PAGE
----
The problem I was seeing when attempting to implement a vertex shader naively before is that the entire screen would render one solid color during the duration of the Effect. The key seems to be that you need to create an orthographic projection the size of the screen and then multiply it by a half-pixel offset translation matrix, like so:

Matrix projection = Matrix.CreateOrthographicOffCenter(0, spriteBatch.GraphicsDevice.Viewport.Width, spriteBatch.GraphicsDevice.Viewport.Height, 0, 0, 1);
Matrix halfPixelOffset = Matrix.CreateTranslation(-0.5f, -0.5f, 0);
effect.Parameters["MatrixTransform"].SetValue(halfPixelOffset * projection);

For the record, omitting the half-pixel translation will make your full screen post-processing effect a bit blurry. It’s been too long since I took a graphics course to remember precisely why that is, and I’m too lazy to learn it until I absolutely need to.

Anyway, once you have the above in your XNA code, then your version 3.0 vertex shader is as simple as:

float4x4 MatrixTransform; 

void SpriteVertexShader(inout float4 vColor : COLOR0, inout float2 texCoord : TEXCOORD0, inout float4 position : POSITION0) { 
    position = mul(position, MatrixTransform); 
}

The underlying reason that you need to specify a vertex shader for a version 3.0 pixel shader but not a version 2.0 pixel shader seems to be that, when you don’t specify a vertex shader explitly, XNA will give you the default one supplied by the sprite batch, and it uses some ridiculously old version like 1.1, which is incompatible with 3.0 (but not 2.0). I’m the first to admit I find this whole shader business confusing and often counter-intuitive, but surely that will wane with experience.

Another day, another sprite

Got the directional aiming sprites whipped up today, and also made it possible for multiple weapon-effect post-processing shaders to be on the screen at once:

The standing animations were incredibly fiddly and involved lots of manual tweaking, relative to other animations. I have additional transition frames for each aiming direction, but haven’t gotten to putting them in yet.

Tomorrow is the fourth of July, so I may be busy blowing physical things up, not just the integrity of software like usual.

Animation continues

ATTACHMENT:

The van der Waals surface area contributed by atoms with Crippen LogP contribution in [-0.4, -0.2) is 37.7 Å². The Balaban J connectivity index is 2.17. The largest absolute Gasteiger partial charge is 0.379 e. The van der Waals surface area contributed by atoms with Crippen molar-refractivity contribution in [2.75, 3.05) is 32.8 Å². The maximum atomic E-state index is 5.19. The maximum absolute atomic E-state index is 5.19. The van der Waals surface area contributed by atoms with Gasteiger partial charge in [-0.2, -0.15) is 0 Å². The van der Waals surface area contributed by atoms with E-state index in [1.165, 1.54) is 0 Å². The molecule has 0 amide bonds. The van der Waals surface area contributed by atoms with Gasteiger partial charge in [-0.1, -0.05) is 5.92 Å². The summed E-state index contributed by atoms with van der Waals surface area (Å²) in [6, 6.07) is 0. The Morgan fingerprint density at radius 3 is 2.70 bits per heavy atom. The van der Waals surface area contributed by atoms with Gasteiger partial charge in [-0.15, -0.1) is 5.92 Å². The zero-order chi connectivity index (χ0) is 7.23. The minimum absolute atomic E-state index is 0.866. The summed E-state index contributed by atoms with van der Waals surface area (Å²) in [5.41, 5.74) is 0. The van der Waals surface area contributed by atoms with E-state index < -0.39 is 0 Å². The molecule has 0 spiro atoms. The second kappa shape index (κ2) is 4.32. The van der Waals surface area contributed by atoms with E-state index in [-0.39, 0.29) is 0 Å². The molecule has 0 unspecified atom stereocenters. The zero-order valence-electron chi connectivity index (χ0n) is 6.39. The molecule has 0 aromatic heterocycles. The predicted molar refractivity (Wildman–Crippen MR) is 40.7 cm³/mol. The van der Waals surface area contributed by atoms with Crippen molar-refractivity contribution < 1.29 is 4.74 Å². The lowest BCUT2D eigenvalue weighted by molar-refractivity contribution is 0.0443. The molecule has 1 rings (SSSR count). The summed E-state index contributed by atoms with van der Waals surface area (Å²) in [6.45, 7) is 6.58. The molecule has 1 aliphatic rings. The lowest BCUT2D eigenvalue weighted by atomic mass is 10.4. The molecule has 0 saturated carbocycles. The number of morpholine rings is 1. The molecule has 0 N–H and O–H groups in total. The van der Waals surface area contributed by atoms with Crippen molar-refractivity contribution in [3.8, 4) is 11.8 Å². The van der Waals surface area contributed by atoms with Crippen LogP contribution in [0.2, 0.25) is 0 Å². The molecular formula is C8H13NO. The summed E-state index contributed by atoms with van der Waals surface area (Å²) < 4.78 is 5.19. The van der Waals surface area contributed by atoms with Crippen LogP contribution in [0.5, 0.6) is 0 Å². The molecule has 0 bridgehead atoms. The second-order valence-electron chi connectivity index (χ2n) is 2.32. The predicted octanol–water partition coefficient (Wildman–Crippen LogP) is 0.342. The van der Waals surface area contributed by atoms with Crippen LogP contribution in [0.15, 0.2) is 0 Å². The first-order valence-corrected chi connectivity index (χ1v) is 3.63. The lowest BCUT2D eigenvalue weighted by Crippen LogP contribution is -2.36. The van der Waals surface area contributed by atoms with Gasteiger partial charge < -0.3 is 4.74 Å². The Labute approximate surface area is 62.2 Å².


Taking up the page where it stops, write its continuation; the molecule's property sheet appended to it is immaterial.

I got three gun-holding animations converted to sprites and integrated today:

I also played around with support for parallax-shifted backdrops. The pine needles are a little big for the scale of this world — it’s just a test to see how it looks.

What remains to be done on the animation front:

  • Tweak the speed triggers — right now it’s possible to jog at a ludicrously slow pace.
  • Map suitable transitions from each animation to each other, so that it always appear smooth when going from one to the other
  • Change jumping animation to hold a gun
  • Sprite work for gun aiming
  • Merge gun aiming into other animations as necessary

I’m not sure if I’ll support aiming diagonally while running or walking — it might be more trouble than it’s worth. It seems like forcing the player to stop moving in order to aim up or down isn’t the end of the world. We’ll see how much work the alternative is.

I’m pretty happy with how the animations have turned out so far. An artistic style to match them is slowly crystallizing in my brain.

Animation is hard

So I finally got the live-action footage I shot on Thursday converted into sprites and integrated into my game. Here’s what it looks like at the moment.

What’s not done yet:

  • Holding the gun in five different alignments
  • Top-speed run animation. Right now it’s a jog, but I want to change the animation when the speed is high enough.
  • Ducking

I learned some things from this process.

First, long wind-up animations for things like jumping do increase realism, but at the cost of responsiveness. I played around with varying amounts of delay between initiating a jump and leaving the ground, during which time the wind-up animation would play: the character crouches, swings his arms, and launches himself in the air. But I found that a delay of any longer than 50 milliseconds really impacts the controls, and that only gives you time for three frames of wind-up. I chose three key frames, but they play too fast and the effect is kind of ruined. I’ll probably end up taking them out altogether.

Second, animation is hard, and the work scales with the number of frames you have. I’m relatively tied to my high frame count (I really like how smooth things look), which means I am contemplating pushing things in the other direction, to make the overall graphical feel more simplified and abstract. It worked for Geometry Wars.

Third, it’s pretty tough to film an orthographic projection in someone’s back yard. I’ll need to go back in and do some cleanup to make sure all the sprites look properly two-dimensional and are the same height.

Finally, being able to tweak animation parameters at run time is essential in getting the animations looking reasonable without spending an entire week on it. I discovered the proper ratio of speed / animation cycling when walking or running by using this technique.

Next I’ll be working on getting the gun integrated, and working on eight-way shooting complete with animations. Once I have a rough idea how those look and feel I’ll be able to move on to experimenting with other weaponry and tools.